• Turn off the dings and pings. Turn off all e-mail notifications and route calls to voicemail (or to another person) when working on an important project. If a call comes in that you must take, pause for a few moments to write down your next step so that you can pikc up where you left off.

Tech That Can Help:


[blogoma_blockquote ]78 percent of small business owners believe their company’s use of mobile apps saves time, and a whopping 100 percent of surveyed one-person businesses using apps say they’ve saved time. [/blogoma_blockquote]


3. Practice Single-tasking


What is multitasking? It’s when you focus on more than one thing at one time, usually in an effort to get more done. It turns out that people who attempt to multitask are not successful. It can take longer to switch from one task to another — especially when one or more of those tasks are unfamiliar to you.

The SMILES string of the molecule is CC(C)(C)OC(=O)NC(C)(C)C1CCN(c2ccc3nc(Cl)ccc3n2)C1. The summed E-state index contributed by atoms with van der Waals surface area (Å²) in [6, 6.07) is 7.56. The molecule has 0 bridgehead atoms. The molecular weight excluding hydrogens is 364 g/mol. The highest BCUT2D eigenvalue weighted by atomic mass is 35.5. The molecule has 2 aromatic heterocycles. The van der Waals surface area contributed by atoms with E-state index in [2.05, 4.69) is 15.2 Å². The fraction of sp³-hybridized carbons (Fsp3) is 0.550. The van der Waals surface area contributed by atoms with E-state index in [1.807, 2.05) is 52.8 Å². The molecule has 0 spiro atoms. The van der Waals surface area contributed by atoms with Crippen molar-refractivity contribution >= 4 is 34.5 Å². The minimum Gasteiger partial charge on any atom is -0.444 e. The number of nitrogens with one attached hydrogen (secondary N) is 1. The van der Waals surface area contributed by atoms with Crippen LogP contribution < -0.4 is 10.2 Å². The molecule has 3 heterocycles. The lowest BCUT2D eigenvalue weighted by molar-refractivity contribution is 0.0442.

This means you will be inefficient in the long run and feel the after effects of being mentally and physically fatigued and stressed.

So, what is single-tasking? Single-tasking means that you will completely attend to one thing before moving on to the next. Is this always possible? Perhaps not, especially when you work in a fast-paced environment. However, if you need to get that analysis done, turn in that report, or prepare for a case, there will definitely be times that you will need to focus without distractions.

Your Next Steps:

  • Be realistic. Set a reasonable schedule and leave enough “breathing room” for things that might pop up unexpectedly. And, work when you can do your best thinking. So, if you don’t have a lot of energy in the evening (like me), then you should work on your most important project during the top half of your day.